• Peptomer;
  • Foldamer;
  • Hybrid Oligomer;
  • cis-Proline;
  • Touch-Turn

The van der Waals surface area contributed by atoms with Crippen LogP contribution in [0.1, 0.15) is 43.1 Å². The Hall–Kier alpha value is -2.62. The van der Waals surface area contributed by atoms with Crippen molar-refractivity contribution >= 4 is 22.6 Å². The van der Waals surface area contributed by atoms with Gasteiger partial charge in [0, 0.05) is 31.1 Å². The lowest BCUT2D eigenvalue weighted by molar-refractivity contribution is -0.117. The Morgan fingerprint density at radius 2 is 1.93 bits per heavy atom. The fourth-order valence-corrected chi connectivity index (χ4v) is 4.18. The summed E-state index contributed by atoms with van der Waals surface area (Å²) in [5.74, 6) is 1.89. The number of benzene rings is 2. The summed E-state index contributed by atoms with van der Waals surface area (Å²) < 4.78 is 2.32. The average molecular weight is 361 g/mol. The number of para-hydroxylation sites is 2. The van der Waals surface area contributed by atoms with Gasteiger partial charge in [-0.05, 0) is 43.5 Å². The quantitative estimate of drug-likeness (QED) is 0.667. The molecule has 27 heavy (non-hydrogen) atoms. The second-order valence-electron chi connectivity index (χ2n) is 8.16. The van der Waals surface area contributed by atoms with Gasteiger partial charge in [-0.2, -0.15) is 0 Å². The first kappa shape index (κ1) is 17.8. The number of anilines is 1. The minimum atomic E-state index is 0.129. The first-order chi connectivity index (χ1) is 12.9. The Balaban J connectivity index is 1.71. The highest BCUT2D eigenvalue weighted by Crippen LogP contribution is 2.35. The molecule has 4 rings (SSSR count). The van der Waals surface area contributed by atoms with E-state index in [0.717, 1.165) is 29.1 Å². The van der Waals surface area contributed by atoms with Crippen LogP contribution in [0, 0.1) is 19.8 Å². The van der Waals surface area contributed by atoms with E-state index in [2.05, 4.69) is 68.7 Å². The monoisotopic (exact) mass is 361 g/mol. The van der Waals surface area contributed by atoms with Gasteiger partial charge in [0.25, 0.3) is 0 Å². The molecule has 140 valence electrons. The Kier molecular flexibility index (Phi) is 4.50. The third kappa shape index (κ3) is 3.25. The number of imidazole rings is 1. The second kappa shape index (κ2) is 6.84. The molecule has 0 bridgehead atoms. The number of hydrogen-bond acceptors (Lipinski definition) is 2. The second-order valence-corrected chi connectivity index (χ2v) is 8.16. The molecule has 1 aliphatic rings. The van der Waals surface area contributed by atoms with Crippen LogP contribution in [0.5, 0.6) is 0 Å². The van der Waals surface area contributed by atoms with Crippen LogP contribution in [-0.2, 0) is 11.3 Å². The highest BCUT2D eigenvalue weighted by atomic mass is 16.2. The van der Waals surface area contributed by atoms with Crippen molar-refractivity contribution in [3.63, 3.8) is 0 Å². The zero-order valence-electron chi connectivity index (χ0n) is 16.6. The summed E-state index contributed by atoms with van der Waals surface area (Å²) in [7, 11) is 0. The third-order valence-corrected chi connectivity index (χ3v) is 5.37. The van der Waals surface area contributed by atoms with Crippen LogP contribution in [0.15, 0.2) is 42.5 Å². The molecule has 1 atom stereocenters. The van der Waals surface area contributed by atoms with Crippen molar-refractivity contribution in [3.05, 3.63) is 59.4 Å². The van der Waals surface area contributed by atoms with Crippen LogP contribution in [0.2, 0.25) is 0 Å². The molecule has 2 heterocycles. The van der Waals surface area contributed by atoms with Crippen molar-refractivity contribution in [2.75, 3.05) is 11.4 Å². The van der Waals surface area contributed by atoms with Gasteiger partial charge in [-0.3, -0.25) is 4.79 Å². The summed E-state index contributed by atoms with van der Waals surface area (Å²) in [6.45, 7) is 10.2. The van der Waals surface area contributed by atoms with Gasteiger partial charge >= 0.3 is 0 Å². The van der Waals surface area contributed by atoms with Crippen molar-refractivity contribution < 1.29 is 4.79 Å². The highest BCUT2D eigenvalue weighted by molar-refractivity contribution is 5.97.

Peptomers are oligomeric molecules composed of both α-amino acids and N-substituted glycine monomers, thus creating a hybrid of peptide and peptoid units. Peptomers have been used in several applications such as antimicrobials, protease inhibitors and antibody mimics. Despite the considerable promise of peptomers as chemically diverse molecular scaffolds, we know little about their conformational tendencies. This lack of knowledge limits the ability to implement computational approaches for peptomer design. Here we evaluate the local structural propensities of the peptide-peptoid linkage using a computational approach. We find some general similarities between the peptide residue conformational preferences and the Ramachandran distribution of residues that precede proline in folded protein structures. However, there are notable differences. For example, several β-turn motifs are disallowed when the i+2 residue is also a peptoid monomer. Significantly, the lowest energy geometry, when dispersion forces are accounted for, corresponds to a ‘cis-Pro touch-turn’ conformation, an unusual turn motif that has been observed at protein catalytic centers and binding sites. The peptomer touch-turn thus represents a useful design element for the construction of folded oligomers capable of molecular recognition and as modules in the assembly of structurally complex peptoid-protein hybrid macromolecules.